The Regulating Map designates the development form by applying a Transect Zone to each city parcel, calibrated to fit the unique context areas found in Kingston. Source: Dover, Kohl & Partners

Legalizing the city and visualizing its potential

Kingston Forward takes the art and communication of a form-based code to a new level in a historic New York State city. Dover, Kohl & Partners won a 2024 CNU Charter Award in The Region: Metropolis, City, and Town category.

New land-use codes may transform communities but are notoriously difficult to communicate. They involve abstract concepts that nevertheless impact local health, economy, sustainability, and the built form over decades—in ways that are not always obvious to citizens or political representatives.

Kingston Forward is a state-of-the-art form-based code (FBC) adopted in August 2023 in a small Hudson Valley city that uniquely communicates the value of this regulatory reform. On a substantive level, Kingston Forward removes barriers to new housing—particularly missing middle types—and enables the reuse of historic structures. Like most traditional cities, Kingston, New York, was the victim of urban renewal that destroyed substantial historic urban fabric—while 20th-Century zoning codes made that fabric illegal to build anew. The new code legalizes the city’s traditional form while addressing important, current, housing needs.

“This new code is truly the vision of our community—it will encourage incremental growth and smart development across the City, while preserving our open spaces,” says Kingston Mayor Steve Noble. “Crucially, this code reform will reduce barriers to the creation of new housing at every level and will help us combat the housing crisis.”

Sketches show the potential of the new code on residential and commercial lots, helping residents to imagine what is possible. Source: Dover, Kohl & Partners.

According to the design team, the Kingston FBC supports best practices in housing, development, preservation, and environmental policy in the following ways:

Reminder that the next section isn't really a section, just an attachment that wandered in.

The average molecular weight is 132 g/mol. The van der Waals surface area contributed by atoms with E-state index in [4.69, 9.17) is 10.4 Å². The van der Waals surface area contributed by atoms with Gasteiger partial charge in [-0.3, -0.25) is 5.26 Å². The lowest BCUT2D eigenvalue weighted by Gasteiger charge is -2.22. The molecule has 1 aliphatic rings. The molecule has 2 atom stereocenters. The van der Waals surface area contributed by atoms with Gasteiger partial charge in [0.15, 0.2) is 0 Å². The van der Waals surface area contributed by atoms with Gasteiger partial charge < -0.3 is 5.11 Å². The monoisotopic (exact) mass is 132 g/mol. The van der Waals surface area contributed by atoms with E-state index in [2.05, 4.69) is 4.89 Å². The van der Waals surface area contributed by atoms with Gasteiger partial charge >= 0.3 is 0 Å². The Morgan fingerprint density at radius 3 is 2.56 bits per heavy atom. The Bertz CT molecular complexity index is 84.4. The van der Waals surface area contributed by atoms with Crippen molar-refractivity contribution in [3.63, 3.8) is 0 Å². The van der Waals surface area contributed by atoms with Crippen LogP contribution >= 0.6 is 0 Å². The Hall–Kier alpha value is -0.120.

• It legalizes multifamily development citywide, including “missing middle” housing types, to encourage economic diversity and incremental development;
  • Accessory dwelling units (ADUs) are legalized citywide;
  • Corner stores are allowed within walking distance of most (89%) of homes;
  • It removes citywide minimum parking requirements (maximum requirements are included);
  • Form-based standards ensure that new development contributes to the city’s historic form;
  • Adaptive reuse of existing buildings is encouraged by removing common barriers such as limited permitted uses and minimum parking requirements;
  • Code metrics are improved: minimum lot sizes are removed and contextual setbacks are introduced;
  • A permitted uses table and reduced number of districts simplify the use of the code;
  • Mandates and incentives for affordable housing are introduced;
  • The 500-year floodplain is adopted as local design flood elevation (DFE);
  • Context-based complete street standards are included;
  • Approvals are streamlined with a new Minor Site Plan process.
The team produced images during the charrette to visualize potential future infill. This study looked at rebuilding a vacant lot left behind by urban renewal. Specific ideas include: (1) Active buildings replace vacant parcels, creating a two‐sided streetscape. (2) Row houses, live-work provide opportunities for needed housing. (3) A new standard could allow buildings to be taller than others nearby (such as this 6‐story building) in return for additional affordable units. Source: Dover, Kohl & Partners.

Each of these aspects requires an explanation strategy. “Zoning reform can be a technical subject; the City team made extra effort to make issues real and understandable to an average community member, so they could have informed opinions and provide input,” notes the design team. An enthusiastic endorsement by citizens and leaders can be attributed to an engagement process that elicited strong and genuine input through in-person and virtual workshops, walking tours, open houses, and on-site planning studios.